Anthony Hopkins Is Extraordinary in the Oscar-Nominated Nightmare 'The Father'

The drama from Florian Zeller is brilliant and terrifying in the way it depicts what dementia does to the human mind.

the father, anthony hopkins
Sony Pictures Classics

Anthony Hopkins holds the rare honor of winning an Oscar for his role in a horror movie, The Silence of the Lambs, where he famously played the hissing Hannibal Lecter. His latest, which has also netted him a Best Actor nomination, is a portrayal of a different sort of terror. The Father is an hour-and-half long nightmare, a portrait of the inexplicable toll of aging and dementia on one man's brain told from his perspective. It's a puzzle designed less for the audience than for its own protagonist. 

Of all the films nominated for Best Picture at this year's upcoming Academy Awards, The Father arguably has the least name recognition. After all, it's just now available to rent on streaming platforms as of March 26, despite having premiered way back at the beginning of 2020 during the Sundance Film Festival. The fairly basic title doesn't do justice to the complexities of this unnerving project based on a play by Florian Zeller, the film's director and co-writer of the screenplay with Christopher Hampton. It's a mystery that's impossible to solve because there are no answers when it comes to the disintegration of human life. You can spend the whole runtime searching for clues as to what is "real" and what is the product of the eponymous character's failing mind, but that would undermine what Zeller accomplishes in his surreal approximation of what it is like to lose your grasp on the world. 

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Hopkins plays Anthony, an ailing man who is at turns charming, enraged, childlike, and confused. In the opening scene, his daughter Anne (Olivia Colman) pays him a visit after he's chased off another caretaker, accusing her of stealing his watch, which he apparently had just hidden. Anne explains that she's moving to Paris and she needs to find another person to help him. But the plot is not as simple as that. As it unfolds, details—both big and small—shift. Suddenly, there's a man in his apartment, who says he is married to Anne, who is no longer portrayed by Olivia Colman, but Olivia Williams. The rooms change too: Is this really his place? Or is it Anne's? Has it ever belonged to him? A painting disappears; the floor plan subtly shifts. The way Zeller and his production designer Peter Francis orchestrate these changes are almost imperceptible, but nevertheless disorienting and utterly crucial to the narrative.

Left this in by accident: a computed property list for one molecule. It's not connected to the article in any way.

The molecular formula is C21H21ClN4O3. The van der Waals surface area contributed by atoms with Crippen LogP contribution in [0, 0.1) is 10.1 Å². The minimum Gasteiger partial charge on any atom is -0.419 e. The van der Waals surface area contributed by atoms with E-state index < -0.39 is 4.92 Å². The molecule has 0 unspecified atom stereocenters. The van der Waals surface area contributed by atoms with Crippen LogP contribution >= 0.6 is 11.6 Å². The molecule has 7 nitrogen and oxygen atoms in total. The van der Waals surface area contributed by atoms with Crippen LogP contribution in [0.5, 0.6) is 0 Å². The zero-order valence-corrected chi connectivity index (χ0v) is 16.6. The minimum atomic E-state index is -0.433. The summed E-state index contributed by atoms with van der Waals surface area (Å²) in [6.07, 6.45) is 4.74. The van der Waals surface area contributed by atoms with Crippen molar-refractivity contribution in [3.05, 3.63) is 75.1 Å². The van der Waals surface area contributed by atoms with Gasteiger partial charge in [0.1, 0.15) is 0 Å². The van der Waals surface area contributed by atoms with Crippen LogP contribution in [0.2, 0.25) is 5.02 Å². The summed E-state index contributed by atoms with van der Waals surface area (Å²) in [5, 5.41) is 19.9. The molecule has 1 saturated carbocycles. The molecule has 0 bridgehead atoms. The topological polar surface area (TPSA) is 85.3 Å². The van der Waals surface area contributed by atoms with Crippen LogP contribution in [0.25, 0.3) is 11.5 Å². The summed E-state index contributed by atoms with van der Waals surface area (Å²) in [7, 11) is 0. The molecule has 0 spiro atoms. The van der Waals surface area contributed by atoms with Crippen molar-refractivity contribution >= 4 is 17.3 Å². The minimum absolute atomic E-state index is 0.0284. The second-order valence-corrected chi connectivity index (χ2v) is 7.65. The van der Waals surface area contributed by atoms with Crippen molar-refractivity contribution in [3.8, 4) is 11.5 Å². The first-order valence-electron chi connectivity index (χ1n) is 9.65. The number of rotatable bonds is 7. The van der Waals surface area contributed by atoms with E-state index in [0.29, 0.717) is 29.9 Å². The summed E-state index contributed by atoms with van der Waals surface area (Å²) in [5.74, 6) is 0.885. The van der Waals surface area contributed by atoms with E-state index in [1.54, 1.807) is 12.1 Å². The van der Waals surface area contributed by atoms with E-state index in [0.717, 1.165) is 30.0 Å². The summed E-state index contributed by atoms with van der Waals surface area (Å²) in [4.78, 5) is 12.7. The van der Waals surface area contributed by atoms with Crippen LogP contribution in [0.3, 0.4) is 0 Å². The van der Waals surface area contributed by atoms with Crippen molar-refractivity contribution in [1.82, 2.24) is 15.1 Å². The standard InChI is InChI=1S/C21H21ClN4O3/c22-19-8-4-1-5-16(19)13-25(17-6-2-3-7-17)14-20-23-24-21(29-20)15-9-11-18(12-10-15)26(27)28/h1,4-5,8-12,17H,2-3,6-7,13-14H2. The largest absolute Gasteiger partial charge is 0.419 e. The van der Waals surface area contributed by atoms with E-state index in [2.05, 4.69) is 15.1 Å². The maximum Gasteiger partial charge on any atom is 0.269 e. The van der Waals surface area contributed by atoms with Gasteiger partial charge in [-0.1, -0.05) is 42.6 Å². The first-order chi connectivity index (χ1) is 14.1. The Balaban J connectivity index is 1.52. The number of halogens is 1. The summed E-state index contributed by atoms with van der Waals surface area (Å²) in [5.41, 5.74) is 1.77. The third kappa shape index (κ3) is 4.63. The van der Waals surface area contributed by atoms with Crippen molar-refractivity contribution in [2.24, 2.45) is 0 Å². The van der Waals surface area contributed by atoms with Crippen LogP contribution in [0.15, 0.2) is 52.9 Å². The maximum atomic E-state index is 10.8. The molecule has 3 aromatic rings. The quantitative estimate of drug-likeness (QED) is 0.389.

The timeline in The Father is nearly as confusing as the one in Tenet, but that's purposeful. From Anthony's viewpoint, it seems like weeks possibly pass over the course of the film, but, later, Anne indicates that what the audience has been witnessing was just a single day.

the father, olivia colman
Sony Pictures Classics

As Anthony, Hopkins someone who is constantly battling the effects of his age. He desperately wants to be in control of his faculties, and the look of betrayal that crosses his face when bewilderment sets in is devastating to behold. He can command a room when he wants to—deftly sweet-talking a carer (Imogen Poots) with liquor and tap dancing. In the blink of an eye, however, he is angry and threatened, lashing out maliciously or cowering like a kid at the mercy of a vindictive parent. 

Anne is not the careless next of kin he sometimes envisions her as. Colman, who was nominated for an Oscar in the supporting category, is as central to the piece as Hopkins. Her work is gutting. She wears the pain of anyone who has had to deal with an elderly loved one on her face, the mix of hurt and resignation flashing in her eyes when he doesn't recognize her or can't remember where he is. 

The Father is not a simple watch, emotionally or mentally. Zeller intentionally plays tricks on the viewer, but those are not for maudlin manipulation. They are to demonstrate in as visceral a way as possible the scariness of dementia, the way it eats at a person who only just wants their life to be as it once was. It's as terrifying as any horror movie—even The Silence of the Lambs

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Esther Zuckerman is a senior entertainment writer at Thrillist. Follow her on Twitter @ezwrites.